SHE FELL IN LOVE WITH A GOD

History will tell you that Hernan Cortes conquered Mexico with just 500 men.

Or did a Mayan princess do it for him?

Cortes was probably one of the greatest of the Spanish conquistadores – which is a back-handed compliment in a way, like being the best of the Nazis or being named Terrorist of the Year.

He arrived in Cuba in 1504, a landless nobleman bringing nothing with him but a limitless ambition. In 1519, the Spanish governor of Cuba sent him to Mexico on a scouting mission – and explicit orders to go no further inland than the beach.

Cortes had with him just a handful of men – not all of them soldiers and not all of them loyal. After he won a scrap with villagers in the Yucatan, the locals tried to appease him with gifts – gold and girls.

It proved to be a terrible move.

Cortes accepted these tokens and chose a young woman called Malinali as his personal concubine and gifted the others to his officers.

Malinali’s exact origins are unclear – some believe she was a Mayan princess who was captured and sold as a slave – but her place in Mexican history is unparalleled. Without her, Cortes would have got no further than the coast.

Malinali proved to be extraordinary – she had an astonishing gift for languages. She learned Spanish amazingly quickly. She could already speak several local languages as well as her own, and most importantly of all she was fluent in nahuatl, the language of the Mexican overlords – the Aztecs.

Through her, it seems Cortes discovered that Mexico was by no means united – that there was infighting among the local tribes and that all of them hated the Aztecs. He decided to use this information for his own ends. It was the oldest trick in the book – divide and conquer.

Against his orders, he and his men set off inland, accepting more gifts of gold along the way. How did he do it? It seems Malinali told him what to say. Did she help him persuade the locals that he was a returning god, the legendary ‘Feathered Serpent’?

Did he, in turn, promise to free the local people from the tyranny of the Aztecs?

What is certain is that in almost every contemporary drawing and painting of Cortes’ entrada, she is at his side, whispering in his ear.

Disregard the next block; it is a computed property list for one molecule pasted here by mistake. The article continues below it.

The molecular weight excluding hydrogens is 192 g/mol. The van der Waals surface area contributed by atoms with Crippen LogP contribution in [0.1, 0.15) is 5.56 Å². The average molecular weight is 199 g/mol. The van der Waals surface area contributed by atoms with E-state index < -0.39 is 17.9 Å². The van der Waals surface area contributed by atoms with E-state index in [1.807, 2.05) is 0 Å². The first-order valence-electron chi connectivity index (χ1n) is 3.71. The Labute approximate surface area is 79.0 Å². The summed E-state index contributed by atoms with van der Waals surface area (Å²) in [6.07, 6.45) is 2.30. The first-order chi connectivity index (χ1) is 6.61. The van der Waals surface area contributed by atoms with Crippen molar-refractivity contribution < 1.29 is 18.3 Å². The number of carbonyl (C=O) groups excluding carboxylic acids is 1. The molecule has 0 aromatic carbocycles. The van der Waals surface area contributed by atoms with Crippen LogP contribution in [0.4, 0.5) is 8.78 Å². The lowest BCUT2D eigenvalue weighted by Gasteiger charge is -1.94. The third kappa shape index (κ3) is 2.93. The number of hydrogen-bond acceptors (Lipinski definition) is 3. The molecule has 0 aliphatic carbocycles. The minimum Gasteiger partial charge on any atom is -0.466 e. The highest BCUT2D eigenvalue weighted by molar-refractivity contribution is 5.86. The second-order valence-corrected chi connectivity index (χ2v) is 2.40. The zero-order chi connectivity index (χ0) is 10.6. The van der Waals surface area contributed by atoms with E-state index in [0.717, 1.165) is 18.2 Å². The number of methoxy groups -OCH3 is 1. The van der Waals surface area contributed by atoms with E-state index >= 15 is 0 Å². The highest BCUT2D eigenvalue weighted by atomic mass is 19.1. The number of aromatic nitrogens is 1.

Her motives, what she said, how she said it; these things will always forever be a mystery – it is what makes hers such a gripping and intriguing story.

The more the local people tried to appease Cortes, the bolder he became. Within a few weeks he was at the gates of the Aztec capital – Tenochtitlan, the site of modern day Mexico City. Suddenly he had the country and all its riches within his grasp.

He could not have got this far purely by force of arms, despite his horses and cannon. He had just five hundred men and the Aztecs numbered millions.

In fact, it was only when he and his men were lodged inside their capital that the Aztecs realised they had been duped and that Cortes was not a god after all.

He only narrowly escaped from the city and then had the temerity to return with enough men to lay siege to the Aztec capital. He won in the end, not because of military might but because of something else, that is eerily resonant today; the Spanish had unwittingly brought with them a disease that was common in Europe but to which the Aztecs had no antibodies – smallpox.

It decimated them.

Fittingly perhaps, Cortes’ greed and ambition ultimately led nowhere. His life after the conquest was one of frustration and humiliation. He died penniless.

I spent the better part of an entire afternoon in Mexico City trying to track down his tomb. I finally found it not far from the Plaza Major; these days his ancient bones molder in a walled-up in a casket by the altar in the Church of Jesus Navareno, not far from the Metro escalators, and close to the place where he first met the Aztec emperor Motecuhzoma.

You have to peer very hard to make out the plaque, let alone the inscription.

And Malinali? 

No one knows what became of her. It is believed she died an old woman in Spain. Cortes showed his gratitude by marrying her off to someone else.

Did she love him? And why did she help him? We may never know.

Her name was corrupted by history to Malinche; and 500 years later her name is reviled in the land of her birth. Even today the word malinchista is shouted across the floor of the Mexican parliament as a deadly insult – it means a traitor to the Mexican people.

But her story, and that of the conquistadores, remains one of the most intriguing and tragic sagas in history.

I tell the story of Cortes and La Malinche in my novel Aztec. Here’s an excerpt. 


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